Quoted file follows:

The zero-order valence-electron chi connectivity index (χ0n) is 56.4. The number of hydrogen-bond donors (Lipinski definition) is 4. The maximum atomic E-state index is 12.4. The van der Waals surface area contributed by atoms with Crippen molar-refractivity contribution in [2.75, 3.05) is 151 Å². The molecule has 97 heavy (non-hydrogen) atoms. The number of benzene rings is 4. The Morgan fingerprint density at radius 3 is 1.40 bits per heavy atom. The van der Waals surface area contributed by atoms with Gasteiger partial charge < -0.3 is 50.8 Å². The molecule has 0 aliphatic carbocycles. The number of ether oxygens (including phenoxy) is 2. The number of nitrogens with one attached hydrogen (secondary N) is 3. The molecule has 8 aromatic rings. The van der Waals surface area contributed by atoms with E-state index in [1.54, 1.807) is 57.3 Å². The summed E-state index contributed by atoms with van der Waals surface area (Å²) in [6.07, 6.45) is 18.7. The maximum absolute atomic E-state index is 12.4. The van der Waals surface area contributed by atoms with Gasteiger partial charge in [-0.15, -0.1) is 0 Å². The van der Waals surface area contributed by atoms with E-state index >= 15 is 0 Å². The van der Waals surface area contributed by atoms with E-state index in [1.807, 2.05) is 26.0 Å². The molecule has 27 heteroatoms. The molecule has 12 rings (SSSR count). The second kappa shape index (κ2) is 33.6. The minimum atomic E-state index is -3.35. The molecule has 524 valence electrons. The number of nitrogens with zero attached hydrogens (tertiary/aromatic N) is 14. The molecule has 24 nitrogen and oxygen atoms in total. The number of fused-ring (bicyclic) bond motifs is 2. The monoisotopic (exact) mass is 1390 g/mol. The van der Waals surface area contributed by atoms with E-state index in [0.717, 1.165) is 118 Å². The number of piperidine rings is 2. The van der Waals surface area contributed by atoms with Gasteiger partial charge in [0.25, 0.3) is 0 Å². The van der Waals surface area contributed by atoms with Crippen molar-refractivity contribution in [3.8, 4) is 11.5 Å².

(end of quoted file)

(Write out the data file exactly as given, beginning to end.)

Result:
The zero-order valence-electron chi connectivity index (χ0n) is 56.4. The number of hydrogen-bond donors (Lipinski definition) is 4. The maximum atomic E-state index is 12.4. The van der Waals surface area contributed by atoms with Crippen molar-refractivity contribution in [2.75, 3.05) is 151 Å². The molecule has 97 heavy (non-hydrogen) atoms. The number of benzene rings is 4. The Morgan fingerprint density at radius 3 is 1.40 bits per heavy atom. The van der Waals surface area contributed by atoms with Gasteiger partial charge < -0.3 is 50.8 Å². The molecule has 0 aliphatic carbocycles. The number of ether oxygens (including phenoxy) is 2. The number of nitrogens with one attached hydrogen (secondary N) is 3. The molecule has 8 aromatic rings. The van der Waals surface area contributed by atoms with E-state index in [1.54, 1.807) is 57.3 Å². The summed E-state index contributed by atoms with van der Waals surface area (Å²) in [6.07, 6.45) is 18.7. The maximum absolute atomic E-state index is 12.4. The van der Waals surface area contributed by atoms with Gasteiger partial charge in [-0.15, -0.1) is 0 Å². The van der Waals surface area contributed by atoms with E-state index >= 15 is 0 Å². The van der Waals surface area contributed by atoms with E-state index in [1.807, 2.05) is 26.0 Å². The molecule has 27 heteroatoms. The molecule has 12 rings (SSSR count). The second kappa shape index (κ2) is 33.6. The minimum atomic E-state index is -3.35. The molecule has 524 valence electrons. The number of nitrogens with zero attached hydrogens (tertiary/aromatic N) is 14. The molecule has 24 nitrogen and oxygen atoms in total. The number of fused-ring (bicyclic) bond motifs is 2. The monoisotopic (exact) mass is 1390 g/mol. The van der Waals surface area contributed by atoms with E-state index in [0.717, 1.165) is 118 Å². The number of piperidine rings is 2. The van der Waals surface area contributed by atoms with Gasteiger partial charge in [0.25, 0.3) is 0 Å². The van der Waals surface area contributed by atoms with Crippen molar-refractivity contribution in [3.8, 4) is 11.5 Å².